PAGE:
This muralist has painted everywhere from Lakewood Mall to Mockingbird Station

Photography by Yuvie Styles.

The Lakewood fresco at Gaston and Abrams. Psychedelic Stairs at Mockingbird Station. A cityscape at Shops at Park Lane. Deep Ellum Fire Station 03.

Chances are you’ve seen one of the 33-year-old by Mariel Pohlman wall paintings.

Bright doodles, detailed sunsets, colorful southwestern pastoral, funky pets – there’s a certain joy to his work. She became one of the city’s most prolific muralists, painting everything from private homes to corporate offices to crosswalks.

“I’ve been living in Dallas for a while now. I got to know all these different neighborhoods and then I was able to put my mark on these public places and make it so many people could stumble upon them,” she says. “It was very cool.”

She spent her childhood on a cattle ranch in Portales, a small town on the outskirts of eastern New Mexico. His mother’s family had lived there for several generations. Pohlamn’s father, an accountant by trade, left Houston to help run his grandfather’s hardware store.

“It was a really great place to grow up and spend a lot of time in nature,” she says.

Then Walmart moved to town and the hardware store closed. Pohlman’s father resumed his career as an accountant, and the family moved to East Dallas for employment when Pohlman was 11.

She studied accounting at university. Her father had done it, and she had the spirit for it.

“I was trying to choose a college major that was convenient and that I knew I would be able to find a job. That’s really why I chose it,” she says.

She worked as an auditor and then a technology consultant for three years. But people often told her that she didn’t look like an accountant.

“At the start of my career, I didn’t really see a future that interested me very much,” she says.

So she quit.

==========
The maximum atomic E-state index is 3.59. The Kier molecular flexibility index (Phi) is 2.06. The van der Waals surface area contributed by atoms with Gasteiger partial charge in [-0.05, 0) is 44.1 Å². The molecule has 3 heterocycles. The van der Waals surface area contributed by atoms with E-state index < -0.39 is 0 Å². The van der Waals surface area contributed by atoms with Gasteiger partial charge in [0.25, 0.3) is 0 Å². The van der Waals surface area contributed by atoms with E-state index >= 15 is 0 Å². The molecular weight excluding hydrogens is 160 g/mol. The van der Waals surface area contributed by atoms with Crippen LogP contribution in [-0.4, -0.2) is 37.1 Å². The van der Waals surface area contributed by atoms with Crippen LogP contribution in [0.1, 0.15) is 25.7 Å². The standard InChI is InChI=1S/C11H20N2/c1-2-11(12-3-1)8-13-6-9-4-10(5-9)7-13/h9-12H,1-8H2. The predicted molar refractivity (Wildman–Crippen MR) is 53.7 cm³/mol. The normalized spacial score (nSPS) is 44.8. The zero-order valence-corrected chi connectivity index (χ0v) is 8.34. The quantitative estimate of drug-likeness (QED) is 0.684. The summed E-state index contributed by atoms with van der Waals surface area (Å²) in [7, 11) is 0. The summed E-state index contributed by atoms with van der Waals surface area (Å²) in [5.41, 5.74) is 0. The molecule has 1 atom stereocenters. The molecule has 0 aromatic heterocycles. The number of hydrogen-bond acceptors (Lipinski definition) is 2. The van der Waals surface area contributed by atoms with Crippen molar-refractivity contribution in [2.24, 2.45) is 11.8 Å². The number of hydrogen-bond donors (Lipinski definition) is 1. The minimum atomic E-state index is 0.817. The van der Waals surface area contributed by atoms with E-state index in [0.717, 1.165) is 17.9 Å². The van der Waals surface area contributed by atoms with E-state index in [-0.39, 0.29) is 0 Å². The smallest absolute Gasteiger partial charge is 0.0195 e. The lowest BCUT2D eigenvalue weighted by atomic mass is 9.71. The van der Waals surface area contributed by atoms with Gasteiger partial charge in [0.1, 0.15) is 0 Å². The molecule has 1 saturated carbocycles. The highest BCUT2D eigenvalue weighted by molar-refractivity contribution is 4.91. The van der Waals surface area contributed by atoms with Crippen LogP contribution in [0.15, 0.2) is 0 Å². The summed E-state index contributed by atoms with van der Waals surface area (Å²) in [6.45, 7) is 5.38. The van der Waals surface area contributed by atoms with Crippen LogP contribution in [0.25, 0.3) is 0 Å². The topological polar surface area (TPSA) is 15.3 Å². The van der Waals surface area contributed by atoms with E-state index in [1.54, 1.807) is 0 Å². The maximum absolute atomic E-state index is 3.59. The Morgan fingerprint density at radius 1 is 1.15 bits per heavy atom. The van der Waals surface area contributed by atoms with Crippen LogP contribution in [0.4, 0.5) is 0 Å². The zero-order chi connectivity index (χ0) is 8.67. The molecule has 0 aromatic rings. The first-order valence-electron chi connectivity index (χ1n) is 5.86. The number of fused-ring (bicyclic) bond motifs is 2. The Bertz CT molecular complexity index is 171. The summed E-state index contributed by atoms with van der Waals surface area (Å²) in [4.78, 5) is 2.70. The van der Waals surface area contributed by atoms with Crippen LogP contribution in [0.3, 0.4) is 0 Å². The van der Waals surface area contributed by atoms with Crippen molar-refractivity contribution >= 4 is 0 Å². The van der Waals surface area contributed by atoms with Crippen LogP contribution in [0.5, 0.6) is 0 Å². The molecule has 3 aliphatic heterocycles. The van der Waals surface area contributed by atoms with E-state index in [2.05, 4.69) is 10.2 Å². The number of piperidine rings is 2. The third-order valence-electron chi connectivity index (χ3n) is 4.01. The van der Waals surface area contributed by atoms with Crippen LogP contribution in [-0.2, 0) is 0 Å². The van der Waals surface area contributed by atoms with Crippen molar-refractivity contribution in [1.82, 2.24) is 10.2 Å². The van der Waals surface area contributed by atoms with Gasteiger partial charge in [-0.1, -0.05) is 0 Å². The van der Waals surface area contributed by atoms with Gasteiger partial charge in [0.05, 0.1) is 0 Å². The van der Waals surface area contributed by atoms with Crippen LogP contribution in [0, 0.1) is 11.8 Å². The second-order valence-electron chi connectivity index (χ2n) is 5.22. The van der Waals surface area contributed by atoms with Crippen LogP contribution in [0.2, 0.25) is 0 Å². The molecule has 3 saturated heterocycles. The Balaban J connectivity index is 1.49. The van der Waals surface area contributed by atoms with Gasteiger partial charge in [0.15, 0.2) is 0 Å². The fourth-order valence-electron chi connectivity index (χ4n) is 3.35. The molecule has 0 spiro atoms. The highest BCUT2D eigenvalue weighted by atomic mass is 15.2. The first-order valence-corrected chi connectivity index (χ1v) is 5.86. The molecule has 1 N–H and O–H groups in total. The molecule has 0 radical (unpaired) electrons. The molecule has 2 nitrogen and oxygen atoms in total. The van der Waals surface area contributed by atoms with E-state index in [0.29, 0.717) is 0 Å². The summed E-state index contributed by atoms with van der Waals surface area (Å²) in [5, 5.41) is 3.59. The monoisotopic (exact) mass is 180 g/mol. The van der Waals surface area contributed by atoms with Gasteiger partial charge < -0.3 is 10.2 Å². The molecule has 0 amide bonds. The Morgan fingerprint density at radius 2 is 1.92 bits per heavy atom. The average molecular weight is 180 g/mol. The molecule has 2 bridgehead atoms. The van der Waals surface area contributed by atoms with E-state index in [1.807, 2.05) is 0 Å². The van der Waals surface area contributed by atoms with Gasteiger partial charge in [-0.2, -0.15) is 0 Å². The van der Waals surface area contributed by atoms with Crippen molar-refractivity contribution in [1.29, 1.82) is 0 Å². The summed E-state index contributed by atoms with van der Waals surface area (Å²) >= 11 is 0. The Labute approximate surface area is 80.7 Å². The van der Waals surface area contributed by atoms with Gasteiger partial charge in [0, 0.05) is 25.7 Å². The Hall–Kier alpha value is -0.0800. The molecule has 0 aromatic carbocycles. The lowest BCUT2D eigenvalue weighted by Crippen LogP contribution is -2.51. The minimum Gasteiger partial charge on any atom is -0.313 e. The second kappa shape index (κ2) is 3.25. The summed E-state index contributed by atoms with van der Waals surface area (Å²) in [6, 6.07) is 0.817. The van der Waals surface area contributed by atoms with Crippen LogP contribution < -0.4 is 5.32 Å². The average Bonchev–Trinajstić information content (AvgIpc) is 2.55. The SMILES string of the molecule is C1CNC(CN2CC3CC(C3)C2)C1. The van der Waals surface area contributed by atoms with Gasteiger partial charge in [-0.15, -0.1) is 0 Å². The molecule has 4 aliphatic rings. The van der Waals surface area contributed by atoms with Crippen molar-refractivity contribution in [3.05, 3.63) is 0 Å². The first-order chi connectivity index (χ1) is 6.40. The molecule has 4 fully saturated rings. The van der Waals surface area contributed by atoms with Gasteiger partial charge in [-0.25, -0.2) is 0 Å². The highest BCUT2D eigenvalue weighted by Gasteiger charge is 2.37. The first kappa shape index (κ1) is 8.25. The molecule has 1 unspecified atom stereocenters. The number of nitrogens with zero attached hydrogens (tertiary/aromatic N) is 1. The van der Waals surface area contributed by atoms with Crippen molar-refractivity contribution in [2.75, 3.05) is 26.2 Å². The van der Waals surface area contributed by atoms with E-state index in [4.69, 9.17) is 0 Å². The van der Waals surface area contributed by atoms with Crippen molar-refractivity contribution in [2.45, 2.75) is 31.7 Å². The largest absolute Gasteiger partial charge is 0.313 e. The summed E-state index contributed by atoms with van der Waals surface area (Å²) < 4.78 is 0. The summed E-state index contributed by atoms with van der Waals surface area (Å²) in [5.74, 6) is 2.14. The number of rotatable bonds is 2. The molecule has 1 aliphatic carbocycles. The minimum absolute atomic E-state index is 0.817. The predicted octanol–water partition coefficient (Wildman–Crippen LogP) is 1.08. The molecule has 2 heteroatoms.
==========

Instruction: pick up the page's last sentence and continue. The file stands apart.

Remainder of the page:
“It was just a very personal decision. So I knew I couldn’t really wait for someone to give me permission,” she says. “I just needed to do it for myself.”

With a one-way ticket to Hong Kong and no plans, Pohlman spent the next year abroad. There have been four months in Southeast Asia. Somewhere in Vietnam, she bought a sketchbook. She had only taken one art class.

“It was really the turning point for me to have a purpose for the trip and a way to process all of my solo experiences,” she says.

By the time she made her way to Amsterdam, she had a book full of sketches. Scans of his illustrations became the basis of his new website. She was going to become an illustrator.

“I was basically just doing business cards and a website and then coming back. And I just started telling people I was starting a business,” she says. “I didn’t really have a plan. other than trusting me.”

She gave a presentation about her works at the Common Desk, where she had worked for the last part of her 9 to 5 job. The coworking space asked her to paint a mural on the side of the Fiction Coffee on Ross Avenue , property of Common Desk.

She finished the Christmas mural with “It’s the most wonderful time of the year” in 2017. People started flocking to the cafe for photos. The Dallas Morning News writes about his art. She has repainted the side of Fiction Coffee several times since.

“It was a bit difficult because every project, I was discovering things for the first time, and I had the opportunity to say yes, and then, you know, I had to come up with a plan,” she says.

There were a lot of worries the first year or two as she transitioned into art as a career. Was she going to be able to support herself? Will the projects dry up?

“When the pandemic started, I think that was one of the scariest times because I just thought everything was going to stop, and I had a lot of canceled projects,” she says.

Its client list has since grown to include Lyft, Heineken, Walmart and Frost Bank.

The challenge shifted from managing finances to being able to manage time and health. She is in contact with other local artists for collaboration and support. And she took the time to travel.

“I had been working so hard for about three and a half years that I was almost afraid to walk away,” she says.

She spent last January in Argentina, working on her Spanish. And there’s a trip planned to Colombia this summer.

“It was great to get back on the trip,” she says. “It’s really one of my main sources of inspiration.


Edwin S. Wolfe